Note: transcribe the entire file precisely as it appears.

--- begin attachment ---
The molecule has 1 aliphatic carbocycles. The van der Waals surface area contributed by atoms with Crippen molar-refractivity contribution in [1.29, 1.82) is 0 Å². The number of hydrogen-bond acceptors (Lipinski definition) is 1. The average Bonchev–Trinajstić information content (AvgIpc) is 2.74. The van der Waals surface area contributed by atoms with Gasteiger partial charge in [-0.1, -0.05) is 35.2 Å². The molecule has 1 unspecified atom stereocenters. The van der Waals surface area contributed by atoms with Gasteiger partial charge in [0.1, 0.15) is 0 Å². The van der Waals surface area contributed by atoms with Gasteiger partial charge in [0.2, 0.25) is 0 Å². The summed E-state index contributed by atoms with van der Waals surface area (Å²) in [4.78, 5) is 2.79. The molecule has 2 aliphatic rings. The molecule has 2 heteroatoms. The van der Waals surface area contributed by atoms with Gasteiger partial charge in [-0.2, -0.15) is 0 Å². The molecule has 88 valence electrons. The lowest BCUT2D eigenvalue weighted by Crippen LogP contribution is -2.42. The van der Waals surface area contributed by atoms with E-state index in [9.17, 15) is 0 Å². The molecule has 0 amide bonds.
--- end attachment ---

The molecule has 1 aliphatic carbocycles. The van der Waals surface area contributed by atoms with Crippen molar-refractivity contribution in [1.29, 1.82) is 0 Å². The number of hydrogen-bond acceptors (Lipinski definition) is 1. The average Bonchev–Trinajstić information content (AvgIpc) is 2.74. The van der Waals surface area contributed by atoms with Gasteiger partial charge in [-0.1, -0.05) is 35.2 Å². The molecule has 1 unspecified atom stereocenters. The van der Waals surface area contributed by atoms with Gasteiger partial charge in [0.1, 0.15) is 0 Å². The van der Waals surface area contributed by atoms with Gasteiger partial charge in [0.2, 0.25) is 0 Å². The summed E-state index contributed by atoms with van der Waals surface area (Å²) in [4.78, 5) is 2.79. The molecule has 2 aliphatic rings. The molecule has 2 heteroatoms. The van der Waals surface area contributed by atoms with Gasteiger partial charge in [-0.2, -0.15) is 0 Å². The molecule has 88 valence electrons. The lowest BCUT2D eigenvalue weighted by Crippen LogP contribution is -2.42. The van der Waals surface area contributed by atoms with E-state index in [9.17, 15) is 0 Å². The molecule has 0 amide bonds.